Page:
2015 Lexus RX 350: predictable quality
The Lexus RX 350 is predictable – but in a good way. Befitting its nameplate, it’s uncompromisingly luxurious, smooth-riding and quiet. Its reliability is legendary. Its power and handling, while not eliciting screams of ecstasy, are reassuringly competent. And it’s also a highly functional midsize SUV, with available all-wheel drive and up to 80 cubic feet of cargo room with the back seat lowered.
We got to know our 2015 RX 350 fairly well, taking it on a 600-mile round trip to upstate New York via the Thruway. Its most impressive quality was its ride. Most SUVs, especially the European models that are competitive with the Lexus line, ride firmly. Not the RX 350. The ride is positively restful. This is an SUV you can drive all day without feeling fatigued. The sound track, from the engine to the drive train to the tires and suspension, is measured in whispers.
The RX 350’s Remote Touch system, placed at the driver’s right hand, was different from the touchpad controller in the RC 350 we drove a few weeks earlier, and we liked it better because it was less jumpy and unpredictable. We still prefer the remote controls found in BMW and Mercedes-Benz products. But Lexus’ Enform connected-services system worked well.
Like the RC 350, the RX 350 – no longer Lexus’ smallest SUV, thanks to the addition this year of the compact NX 200t – placed a novel mix of conventional and high-tech controls in front of the driver. The driver can operate the climate-control system by means of the Remote Touch device or conventional buttons on the dash. What’s remarkable about this redundant system is that it does not necessitate a large, confusing array of knobs and buttons, as is found in some high-end European models.
The base RX 350, with front-wheel drive and no options, is priced at $40,970. All RX 350s are equipped with a 270-horsepower V6 engine with 8-speed automatic transmission. Our test car, with all-wheel drive, F Sport suspension tuning and 19-inch wheels, was priced at $48,535 before options. As equipped, its sticker price was $52,614.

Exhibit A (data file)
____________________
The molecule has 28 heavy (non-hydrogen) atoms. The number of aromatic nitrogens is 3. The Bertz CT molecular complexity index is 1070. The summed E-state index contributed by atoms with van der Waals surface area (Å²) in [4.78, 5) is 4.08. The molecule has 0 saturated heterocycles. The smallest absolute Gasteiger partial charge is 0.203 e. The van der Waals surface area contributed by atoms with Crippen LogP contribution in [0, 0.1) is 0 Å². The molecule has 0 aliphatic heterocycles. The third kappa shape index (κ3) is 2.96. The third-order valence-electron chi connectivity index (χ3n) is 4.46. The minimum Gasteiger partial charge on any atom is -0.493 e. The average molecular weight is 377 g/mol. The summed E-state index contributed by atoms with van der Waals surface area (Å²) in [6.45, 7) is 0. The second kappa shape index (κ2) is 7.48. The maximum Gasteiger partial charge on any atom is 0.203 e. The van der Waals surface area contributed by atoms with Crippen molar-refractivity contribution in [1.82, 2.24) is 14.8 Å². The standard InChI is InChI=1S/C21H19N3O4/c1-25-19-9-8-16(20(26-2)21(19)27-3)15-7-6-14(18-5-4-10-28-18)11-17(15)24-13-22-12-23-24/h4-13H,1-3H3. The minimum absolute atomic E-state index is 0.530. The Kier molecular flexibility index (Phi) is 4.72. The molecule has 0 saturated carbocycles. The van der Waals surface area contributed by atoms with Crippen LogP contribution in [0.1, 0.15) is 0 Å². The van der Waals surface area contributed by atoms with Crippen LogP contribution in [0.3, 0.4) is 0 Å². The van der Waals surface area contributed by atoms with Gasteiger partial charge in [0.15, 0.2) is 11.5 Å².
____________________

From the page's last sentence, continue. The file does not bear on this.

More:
Storage for small items in the front and back seats was ample and well-designed. Particularly useful were the deep map pockets and the ledge at the base of the console, as well as the multiple cup holders.
We came close to the government fuel-economy rating of 26 mpg on the highway, achieving 25 for long stretches on the Thruway. The hybrid RX 450 does only a little better on the highway – 28 mpg, with front-wheel drive – but is rated at 32 in the city. Its base price is more than $6,000 higher than that of the RX 350, however.
Crash-testing has not been completed for the RX 350, but the 2014 model earned a Top Safety Pick rating from the Insurance Institute for Highway Safety. Consumer Reports magazine reader surveys consistently rate the RX 350 as much more reliable than average.
Steven Macoy (firstname.lastname@example.org) is a longtime car enthusiast and full-time editor who lives in Bethel, Conn.
Engine: 3.5-liter V6, 270 horsepower, 248 lb.-ft. torque
Transmission: 6-speed shiftable automatic
Suspension: MacPherson struts, front; double-wishbone rear
Curb weight: 4,510 lb.
Ground clearance: 7.3 in.
Wheels: 19x7.5-in. aluminum alloy
Tires: 235/55R19 V all-season
Seating capacity: 5
Luggage capacity: 40 cu. ft.
Maximum cargo capacity: 80.3 cu. ft.
Towing capacity: 3,500 lb.
Fuel capacity: 19.2 gal.
Fuel economy: 18 mpg city, 26 highway
Fuel type: regular unleaded gasoline